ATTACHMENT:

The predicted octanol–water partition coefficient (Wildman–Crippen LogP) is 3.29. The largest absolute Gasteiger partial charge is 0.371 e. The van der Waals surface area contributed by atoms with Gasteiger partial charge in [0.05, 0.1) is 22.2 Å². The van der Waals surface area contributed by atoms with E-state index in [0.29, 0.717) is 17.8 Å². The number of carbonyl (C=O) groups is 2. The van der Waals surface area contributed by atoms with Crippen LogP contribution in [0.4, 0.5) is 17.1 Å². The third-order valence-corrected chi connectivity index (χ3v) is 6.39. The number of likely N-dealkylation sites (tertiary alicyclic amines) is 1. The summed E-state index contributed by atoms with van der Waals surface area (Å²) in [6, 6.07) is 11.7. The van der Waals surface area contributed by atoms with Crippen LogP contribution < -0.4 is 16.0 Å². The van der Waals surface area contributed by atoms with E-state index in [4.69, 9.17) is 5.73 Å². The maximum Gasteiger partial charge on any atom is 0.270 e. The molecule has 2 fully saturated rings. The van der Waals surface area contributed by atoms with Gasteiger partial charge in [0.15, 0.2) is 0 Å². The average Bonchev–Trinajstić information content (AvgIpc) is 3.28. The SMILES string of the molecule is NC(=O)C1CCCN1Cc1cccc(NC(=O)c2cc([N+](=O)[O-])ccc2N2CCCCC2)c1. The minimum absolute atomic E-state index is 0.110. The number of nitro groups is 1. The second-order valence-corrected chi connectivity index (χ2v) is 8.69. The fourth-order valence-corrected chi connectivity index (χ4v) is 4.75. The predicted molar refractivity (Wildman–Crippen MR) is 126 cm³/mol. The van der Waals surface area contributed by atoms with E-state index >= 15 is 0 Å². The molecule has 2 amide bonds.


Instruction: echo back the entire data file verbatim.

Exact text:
The predicted octanol–water partition coefficient (Wildman–Crippen LogP) is 3.29. The largest absolute Gasteiger partial charge is 0.371 e. The van der Waals surface area contributed by atoms with Gasteiger partial charge in [0.05, 0.1) is 22.2 Å². The van der Waals surface area contributed by atoms with E-state index in [0.29, 0.717) is 17.8 Å². The number of carbonyl (C=O) groups is 2. The van der Waals surface area contributed by atoms with Crippen LogP contribution in [0.4, 0.5) is 17.1 Å². The third-order valence-corrected chi connectivity index (χ3v) is 6.39. The number of likely N-dealkylation sites (tertiary alicyclic amines) is 1. The summed E-state index contributed by atoms with van der Waals surface area (Å²) in [6, 6.07) is 11.7. The van der Waals surface area contributed by atoms with Crippen LogP contribution < -0.4 is 16.0 Å². The van der Waals surface area contributed by atoms with E-state index in [4.69, 9.17) is 5.73 Å². The maximum Gasteiger partial charge on any atom is 0.270 e. The molecule has 2 fully saturated rings. The van der Waals surface area contributed by atoms with Gasteiger partial charge in [0.15, 0.2) is 0 Å². The average Bonchev–Trinajstić information content (AvgIpc) is 3.28. The SMILES string of the molecule is NC(=O)C1CCCN1Cc1cccc(NC(=O)c2cc([N+](=O)[O-])ccc2N2CCCCC2)c1. The minimum absolute atomic E-state index is 0.110. The number of nitro groups is 1. The second-order valence-corrected chi connectivity index (χ2v) is 8.69. The fourth-order valence-corrected chi connectivity index (χ4v) is 4.75. The predicted molar refractivity (Wildman–Crippen MR) is 126 cm³/mol. The van der Waals surface area contributed by atoms with E-state index >= 15 is 0 Å². The molecule has 2 amide bonds.